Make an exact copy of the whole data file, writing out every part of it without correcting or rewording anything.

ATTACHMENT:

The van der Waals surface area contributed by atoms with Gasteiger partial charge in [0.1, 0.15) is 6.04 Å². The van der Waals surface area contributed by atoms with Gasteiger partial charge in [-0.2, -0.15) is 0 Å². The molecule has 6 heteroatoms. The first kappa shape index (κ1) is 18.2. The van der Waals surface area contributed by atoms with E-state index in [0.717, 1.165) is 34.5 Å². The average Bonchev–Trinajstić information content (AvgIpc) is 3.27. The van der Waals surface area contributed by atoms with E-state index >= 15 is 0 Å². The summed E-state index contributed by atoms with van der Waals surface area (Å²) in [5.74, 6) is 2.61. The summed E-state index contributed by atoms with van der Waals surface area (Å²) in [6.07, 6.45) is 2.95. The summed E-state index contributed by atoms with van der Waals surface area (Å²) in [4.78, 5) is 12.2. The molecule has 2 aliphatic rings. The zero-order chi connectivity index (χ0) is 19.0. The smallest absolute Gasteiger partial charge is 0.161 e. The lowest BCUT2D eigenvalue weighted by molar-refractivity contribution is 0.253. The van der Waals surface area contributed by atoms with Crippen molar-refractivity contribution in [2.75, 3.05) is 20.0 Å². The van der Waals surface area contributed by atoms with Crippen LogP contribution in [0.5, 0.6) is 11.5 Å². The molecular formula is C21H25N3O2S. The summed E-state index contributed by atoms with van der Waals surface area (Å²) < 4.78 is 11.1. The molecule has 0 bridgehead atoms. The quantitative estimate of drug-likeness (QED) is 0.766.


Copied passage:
The van der Waals surface area contributed by atoms with Gasteiger partial charge in [0.1, 0.15) is 6.04 Å². The van der Waals surface area contributed by atoms with Gasteiger partial charge in [-0.2, -0.15) is 0 Å². The molecule has 6 heteroatoms. The first kappa shape index (κ1) is 18.2. The van der Waals surface area contributed by atoms with E-state index in [0.717, 1.165) is 34.5 Å². The average Bonchev–Trinajstić information content (AvgIpc) is 3.27. The van der Waals surface area contributed by atoms with E-state index >= 15 is 0 Å². The summed E-state index contributed by atoms with van der Waals surface area (Å²) in [5.74, 6) is 2.61. The summed E-state index contributed by atoms with van der Waals surface area (Å²) in [6.07, 6.45) is 2.95. The summed E-state index contributed by atoms with van der Waals surface area (Å²) in [4.78, 5) is 12.2. The molecule has 2 aliphatic rings. The zero-order chi connectivity index (χ0) is 19.0. The smallest absolute Gasteiger partial charge is 0.161 e. The lowest BCUT2D eigenvalue weighted by molar-refractivity contribution is 0.253. The van der Waals surface area contributed by atoms with Crippen molar-refractivity contribution in [2.75, 3.05) is 20.0 Å². The van der Waals surface area contributed by atoms with Crippen LogP contribution in [0.5, 0.6) is 11.5 Å². The molecular formula is C21H25N3O2S. The summed E-state index contributed by atoms with van der Waals surface area (Å²) < 4.78 is 11.1. The molecule has 0 bridgehead atoms. The quantitative estimate of drug-likeness (QED) is 0.766.